Detention And Interrogation, Rights of Suspects

Detention And Interrogation, Rights of Suspects


  • A police officer may detain a person, who is under arrest, for the investigation period provided for by section 115 in LEPRA.
  • The person must be:
    1. Released (whether unconditionally or on bail) within the investigation period, or
    2. Brought before an authorised officer or court within that period
  • Investigation period is generally 4 hours, or extended through a detention warrant
  • Police can ask any question they want to, but the individual has the right to silence, meaning they can also refuse to answer à However, there are some exceptions to this right:
    • A driver must produce his or her licence on request
    • A person must, if able to, give the name and address of a driver who has been involved in a motor accident
    • A person must give information to a customs officer about drug smuggling.


  • Right to silence
  • Right not to be searched, only with a warrant (unless there are reasonable grounds)
  • The right to be released from custody if a charge is not made within a reasonable time (the investigation period, i.e. 4 hours)
  • Right for confessions to be free and voluntary.
  • Right for a minor to have an independent adult person present during questioning


  • After a person has been arrested for a crime, he/she is usually detained by the police at the police station and interrogated
  • Police can generally only detain someone for up to eight hours

Interrogation and the right to silence

  • Police may question anyone they like, but all citizens have the right to remain silence
  • Exceptions to this right include: a driver must produce him/her licence on request, a person must give the name and address of a driver who has been involved in a motor accident, a person must give information to a customs officer about drug smuggling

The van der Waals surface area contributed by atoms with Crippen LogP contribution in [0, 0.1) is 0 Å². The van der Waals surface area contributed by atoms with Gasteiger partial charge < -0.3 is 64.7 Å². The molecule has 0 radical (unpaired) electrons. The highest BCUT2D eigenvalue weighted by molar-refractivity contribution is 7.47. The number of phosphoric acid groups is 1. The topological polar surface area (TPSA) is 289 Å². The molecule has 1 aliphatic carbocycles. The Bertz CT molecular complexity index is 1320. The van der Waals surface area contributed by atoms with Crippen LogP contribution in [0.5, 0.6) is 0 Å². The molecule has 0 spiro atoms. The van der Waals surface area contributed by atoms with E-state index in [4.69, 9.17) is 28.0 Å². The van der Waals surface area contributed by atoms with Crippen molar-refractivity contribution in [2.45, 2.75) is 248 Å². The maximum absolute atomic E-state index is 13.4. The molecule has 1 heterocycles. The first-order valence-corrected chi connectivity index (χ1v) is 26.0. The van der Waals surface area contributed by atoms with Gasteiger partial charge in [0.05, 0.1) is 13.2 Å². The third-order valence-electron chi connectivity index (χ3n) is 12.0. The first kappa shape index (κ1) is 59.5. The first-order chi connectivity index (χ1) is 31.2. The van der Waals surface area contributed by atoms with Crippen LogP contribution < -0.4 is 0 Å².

• The right to silence extends to the courtroom in the majority of cases
  • Judges and juries are not supposed to interpret somebody remaining silent as evidence of that person’s guilt

Rights regarding to privacy

  • A person does not have to supply blood or DNA for forensic tests, unless that person is accused of a serious offence. Citizens to not have to allow police to search their person or their premises except if police have a warrant.

Right to communication

  • Police are supposed to allow a detained person access to facilities to allow that person to contact a friend, relative, solicitor or doctor. This is not a right, but is stipulated in the police code of practice.

Right to a lawyer

  • An adult has no absolute right to have a lawyer or an independent witness present when being questioned
  • Young offenders have the right to have an independent adult present when being questioned illegal evidence
  • A confession cannot be used in court unless it is made voluntarily. Confessions made to police but not electronically recorded can not generally be used as evidence
  • A judge can refuse to admit any evidence which has been illegally obtained. He/she must consider the communities interest, as well as ensuring a fair trial for the accused, when deciding to admit or reject evidence.
  • Generally, police have to prove that evidence they have gathered has been obtained legally if it is to be admitted in court.


Extract from Legal Studies Stage 6 Syllabus. © 2009 Board of Studies NSW.